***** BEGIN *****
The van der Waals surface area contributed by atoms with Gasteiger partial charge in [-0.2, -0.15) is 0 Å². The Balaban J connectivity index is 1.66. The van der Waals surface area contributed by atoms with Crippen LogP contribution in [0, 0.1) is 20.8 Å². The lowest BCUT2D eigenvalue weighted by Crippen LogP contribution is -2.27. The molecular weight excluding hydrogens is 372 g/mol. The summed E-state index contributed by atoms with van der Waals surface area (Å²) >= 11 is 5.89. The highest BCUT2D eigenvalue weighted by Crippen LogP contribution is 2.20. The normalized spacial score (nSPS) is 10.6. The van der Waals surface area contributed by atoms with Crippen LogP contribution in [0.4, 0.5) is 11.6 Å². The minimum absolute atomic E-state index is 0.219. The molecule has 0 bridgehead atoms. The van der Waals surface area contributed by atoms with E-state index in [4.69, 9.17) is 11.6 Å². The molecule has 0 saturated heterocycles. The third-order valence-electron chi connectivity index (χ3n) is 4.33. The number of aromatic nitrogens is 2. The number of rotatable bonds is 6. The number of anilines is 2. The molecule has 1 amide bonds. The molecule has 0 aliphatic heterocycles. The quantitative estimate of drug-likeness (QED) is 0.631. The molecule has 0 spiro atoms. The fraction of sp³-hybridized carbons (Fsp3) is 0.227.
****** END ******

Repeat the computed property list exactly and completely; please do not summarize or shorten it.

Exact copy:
The van der Waals surface area contributed by atoms with Gasteiger partial charge in [-0.2, -0.15) is 0 Å². The Balaban J connectivity index is 1.66. The van der Waals surface area contributed by atoms with Crippen LogP contribution in [0, 0.1) is 20.8 Å². The lowest BCUT2D eigenvalue weighted by Crippen LogP contribution is -2.27. The molecular weight excluding hydrogens is 372 g/mol. The summed E-state index contributed by atoms with van der Waals surface area (Å²) >= 11 is 5.89. The highest BCUT2D eigenvalue weighted by Crippen LogP contribution is 2.20. The normalized spacial score (nSPS) is 10.6. The van der Waals surface area contributed by atoms with Crippen LogP contribution in [0.4, 0.5) is 11.6 Å². The minimum absolute atomic E-state index is 0.219. The molecule has 0 bridgehead atoms. The van der Waals surface area contributed by atoms with E-state index in [4.69, 9.17) is 11.6 Å². The molecule has 0 saturated heterocycles. The third-order valence-electron chi connectivity index (χ3n) is 4.33. The number of aromatic nitrogens is 2. The number of rotatable bonds is 6. The number of anilines is 2. The molecule has 1 amide bonds. The molecule has 0 aliphatic heterocycles. The quantitative estimate of drug-likeness (QED) is 0.631. The molecule has 0 spiro atoms. The fraction of sp³-hybridized carbons (Fsp3) is 0.227.